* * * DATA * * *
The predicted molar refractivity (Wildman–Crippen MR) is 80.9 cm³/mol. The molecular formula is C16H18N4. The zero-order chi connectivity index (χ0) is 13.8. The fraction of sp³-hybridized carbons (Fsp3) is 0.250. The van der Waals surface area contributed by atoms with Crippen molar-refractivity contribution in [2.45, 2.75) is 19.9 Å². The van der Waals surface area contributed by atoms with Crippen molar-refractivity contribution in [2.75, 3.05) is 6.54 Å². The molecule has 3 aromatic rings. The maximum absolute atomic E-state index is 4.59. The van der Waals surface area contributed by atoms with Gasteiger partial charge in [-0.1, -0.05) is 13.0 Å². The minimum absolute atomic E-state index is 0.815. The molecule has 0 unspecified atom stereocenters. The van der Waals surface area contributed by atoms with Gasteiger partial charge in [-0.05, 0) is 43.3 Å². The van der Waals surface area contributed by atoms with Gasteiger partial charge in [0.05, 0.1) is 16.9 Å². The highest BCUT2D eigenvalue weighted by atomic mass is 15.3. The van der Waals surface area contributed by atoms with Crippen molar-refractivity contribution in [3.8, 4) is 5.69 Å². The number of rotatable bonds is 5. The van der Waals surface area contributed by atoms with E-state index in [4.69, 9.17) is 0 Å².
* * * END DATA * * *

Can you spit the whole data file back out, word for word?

The predicted molar refractivity (Wildman–Crippen MR) is 80.9 cm³/mol. The molecular formula is C16H18N4. The zero-order chi connectivity index (χ0) is 13.8. The fraction of sp³-hybridized carbons (Fsp3) is 0.250. The van der Waals surface area contributed by atoms with Crippen molar-refractivity contribution in [2.45, 2.75) is 19.9 Å². The van der Waals surface area contributed by atoms with Crippen molar-refractivity contribution in [2.75, 3.05) is 6.54 Å². The molecule has 3 aromatic rings. The maximum absolute atomic E-state index is 4.59. The van der Waals surface area contributed by atoms with Gasteiger partial charge in [-0.1, -0.05) is 13.0 Å². The minimum absolute atomic E-state index is 0.815. The molecule has 0 unspecified atom stereocenters. The van der Waals surface area contributed by atoms with Gasteiger partial charge in [-0.05, 0) is 43.3 Å². The van der Waals surface area contributed by atoms with Gasteiger partial charge in [0.05, 0.1) is 16.9 Å². The highest BCUT2D eigenvalue weighted by atomic mass is 15.3. The van der Waals surface area contributed by atoms with Crippen molar-refractivity contribution in [3.8, 4) is 5.69 Å². The number of rotatable bonds is 5. The van der Waals surface area contributed by atoms with E-state index in [4.69, 9.17) is 0 Å².